ICC Orders Payment Of $56 Million Compensation For Ugandan Warlord’s Victims


The International Criminal Court (ICC) on Wednesday in a record reparations order. ruled that the over 50,000 victims of Ugandan militia commander, Dominic Ongwen should get a total of over 52 million euros ($56 million) in compensation.

Judges said Ongwen, a former child soldier who rose through the ranks to become one of the top commanders of the notorious Lord’s Resistance Army (LRA) rebels, did not have the resources to pay the compensation himself.

Instead, they asked the tribunal’s own Trust Fund for Victims to help cover the cost.

The reparations will be in the form of a symbolic individual payment of 750 euros per victim and additional collective reparations like rehabilitation programs and memorial sites.

Ongwen was convicted and sentenced to 25 years in prison in 2021 on 60 counts of war crimes and crimes against humanity, including rape, murder and child abduction. He is currently serving his sentence in Norway.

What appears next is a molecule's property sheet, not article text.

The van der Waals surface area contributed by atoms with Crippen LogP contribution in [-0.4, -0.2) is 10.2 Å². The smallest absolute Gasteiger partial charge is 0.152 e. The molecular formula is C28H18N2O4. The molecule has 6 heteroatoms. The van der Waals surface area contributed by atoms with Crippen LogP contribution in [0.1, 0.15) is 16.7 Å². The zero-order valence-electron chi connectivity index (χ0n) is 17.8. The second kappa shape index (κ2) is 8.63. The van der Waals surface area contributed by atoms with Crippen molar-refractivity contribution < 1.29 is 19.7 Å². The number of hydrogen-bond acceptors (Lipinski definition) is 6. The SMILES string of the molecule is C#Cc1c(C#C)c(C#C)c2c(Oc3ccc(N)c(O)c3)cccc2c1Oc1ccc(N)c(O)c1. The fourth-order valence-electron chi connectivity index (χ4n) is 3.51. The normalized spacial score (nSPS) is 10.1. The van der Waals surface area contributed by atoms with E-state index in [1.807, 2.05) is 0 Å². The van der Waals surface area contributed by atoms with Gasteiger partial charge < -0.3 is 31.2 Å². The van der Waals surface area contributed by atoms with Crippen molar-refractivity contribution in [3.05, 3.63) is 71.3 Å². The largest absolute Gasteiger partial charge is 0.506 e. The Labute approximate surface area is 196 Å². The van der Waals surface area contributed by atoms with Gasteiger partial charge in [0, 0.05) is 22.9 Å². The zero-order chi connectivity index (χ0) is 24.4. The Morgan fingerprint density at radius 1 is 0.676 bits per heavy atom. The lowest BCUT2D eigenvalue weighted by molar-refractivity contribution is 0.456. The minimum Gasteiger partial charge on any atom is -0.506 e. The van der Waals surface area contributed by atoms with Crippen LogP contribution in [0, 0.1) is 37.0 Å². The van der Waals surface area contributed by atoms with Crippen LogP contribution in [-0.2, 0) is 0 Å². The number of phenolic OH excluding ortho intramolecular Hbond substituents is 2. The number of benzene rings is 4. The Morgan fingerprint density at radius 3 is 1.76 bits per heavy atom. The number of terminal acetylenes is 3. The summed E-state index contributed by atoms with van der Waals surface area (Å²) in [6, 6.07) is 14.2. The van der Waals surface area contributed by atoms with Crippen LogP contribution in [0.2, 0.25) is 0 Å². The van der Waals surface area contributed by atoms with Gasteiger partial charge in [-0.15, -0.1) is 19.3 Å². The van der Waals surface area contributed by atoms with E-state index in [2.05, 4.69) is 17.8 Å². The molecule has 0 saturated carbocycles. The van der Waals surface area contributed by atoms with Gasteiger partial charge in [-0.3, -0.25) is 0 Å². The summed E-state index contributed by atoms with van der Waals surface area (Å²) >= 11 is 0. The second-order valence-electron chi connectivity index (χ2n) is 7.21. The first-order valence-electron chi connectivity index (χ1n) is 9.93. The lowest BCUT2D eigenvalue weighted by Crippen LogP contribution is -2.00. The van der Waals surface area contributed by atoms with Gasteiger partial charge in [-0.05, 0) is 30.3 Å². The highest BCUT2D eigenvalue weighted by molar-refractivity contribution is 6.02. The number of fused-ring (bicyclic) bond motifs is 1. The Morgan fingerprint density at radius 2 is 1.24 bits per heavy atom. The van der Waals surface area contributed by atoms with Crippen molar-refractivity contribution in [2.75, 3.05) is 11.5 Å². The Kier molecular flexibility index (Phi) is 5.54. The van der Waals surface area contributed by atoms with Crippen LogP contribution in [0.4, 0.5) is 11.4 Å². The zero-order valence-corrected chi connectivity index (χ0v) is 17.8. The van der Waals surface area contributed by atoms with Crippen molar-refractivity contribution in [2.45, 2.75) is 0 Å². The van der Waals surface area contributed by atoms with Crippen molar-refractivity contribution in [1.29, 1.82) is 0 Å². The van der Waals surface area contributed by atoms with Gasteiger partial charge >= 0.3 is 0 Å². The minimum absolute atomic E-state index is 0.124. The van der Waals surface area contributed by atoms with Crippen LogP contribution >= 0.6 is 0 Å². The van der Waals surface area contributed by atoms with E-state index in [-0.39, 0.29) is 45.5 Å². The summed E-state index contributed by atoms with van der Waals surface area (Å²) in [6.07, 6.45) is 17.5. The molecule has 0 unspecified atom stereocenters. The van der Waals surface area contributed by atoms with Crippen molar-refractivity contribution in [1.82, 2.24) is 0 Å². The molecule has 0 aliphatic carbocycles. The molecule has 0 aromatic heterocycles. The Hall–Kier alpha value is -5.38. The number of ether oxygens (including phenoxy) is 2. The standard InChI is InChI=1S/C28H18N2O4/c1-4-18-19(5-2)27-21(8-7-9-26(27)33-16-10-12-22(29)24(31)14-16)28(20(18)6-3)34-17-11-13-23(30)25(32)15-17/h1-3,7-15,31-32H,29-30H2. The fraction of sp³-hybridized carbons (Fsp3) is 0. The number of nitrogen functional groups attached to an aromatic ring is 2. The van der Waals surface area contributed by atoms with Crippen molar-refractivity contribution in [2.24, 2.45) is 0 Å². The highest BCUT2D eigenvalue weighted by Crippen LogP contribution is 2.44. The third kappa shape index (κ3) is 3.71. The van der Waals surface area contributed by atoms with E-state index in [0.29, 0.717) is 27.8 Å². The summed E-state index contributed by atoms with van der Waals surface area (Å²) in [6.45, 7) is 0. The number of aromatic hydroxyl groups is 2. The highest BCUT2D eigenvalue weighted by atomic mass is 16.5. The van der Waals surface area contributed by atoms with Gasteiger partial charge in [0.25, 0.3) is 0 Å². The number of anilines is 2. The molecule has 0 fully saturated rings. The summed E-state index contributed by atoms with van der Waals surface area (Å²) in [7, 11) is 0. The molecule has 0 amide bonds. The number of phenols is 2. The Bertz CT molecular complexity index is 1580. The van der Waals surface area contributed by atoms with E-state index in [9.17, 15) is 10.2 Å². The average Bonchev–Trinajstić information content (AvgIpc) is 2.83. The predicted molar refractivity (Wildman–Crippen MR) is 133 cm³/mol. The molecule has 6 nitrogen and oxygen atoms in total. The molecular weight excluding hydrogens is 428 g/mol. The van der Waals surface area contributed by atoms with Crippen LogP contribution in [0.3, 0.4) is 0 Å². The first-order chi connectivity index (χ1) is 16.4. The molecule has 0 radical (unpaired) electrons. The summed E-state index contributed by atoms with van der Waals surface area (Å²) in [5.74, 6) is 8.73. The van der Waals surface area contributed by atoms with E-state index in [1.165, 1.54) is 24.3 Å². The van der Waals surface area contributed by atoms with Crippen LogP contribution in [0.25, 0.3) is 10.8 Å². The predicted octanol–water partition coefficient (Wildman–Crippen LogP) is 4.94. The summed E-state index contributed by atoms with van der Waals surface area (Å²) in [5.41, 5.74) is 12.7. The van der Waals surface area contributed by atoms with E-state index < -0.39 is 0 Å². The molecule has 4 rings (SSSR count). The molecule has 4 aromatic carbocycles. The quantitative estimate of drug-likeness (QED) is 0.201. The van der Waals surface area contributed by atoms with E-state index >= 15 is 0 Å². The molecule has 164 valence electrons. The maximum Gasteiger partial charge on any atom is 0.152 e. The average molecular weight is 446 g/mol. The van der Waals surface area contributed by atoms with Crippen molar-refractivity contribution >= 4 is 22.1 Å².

Led by fugitive warlord Joseph Kony, the LRA terrorised Ugandans for nearly 20 years as it fought the government of President Yoweri Museveni from bases in northern Uganda and neighbouring countries. The militia has been largely wiped out, but Kony remains one of the ICC’s most wanted fugitives.

Ahead of the ruling Louis Lakor, a 29-year-old Ugandan who was kidnapped by the LRA as a boy, told Reuters that reparations could only ever be symbolic “because in reality there’s no amount of money that can compensate for the crimes the LRA committed”.

The rebels murdered his parents and forced him to kill his sister, he said.

“How can you compensate those who died, or those with invisible wounds or victimhood like the children who were born in the bush, those whose parents were killed?” he asked.

The total number of victims is estimated at almost 50,000 and includes victims of attacks on refugee camps, and women and children who were abducted and forced to become child soldiers or sex slaves. The ICC judges calculated the total sum of the reparations to be 52.4 million euros, by far the largest the court has ordered in a case.

The judges cautioned that “victims cannot expect payments to be executed soon after the issuance of this reparations order”.
In addition, they warned that the Trust Fund for Victims, which relies on voluntary contributions, might not be able to raise enough money to match the sum ordered.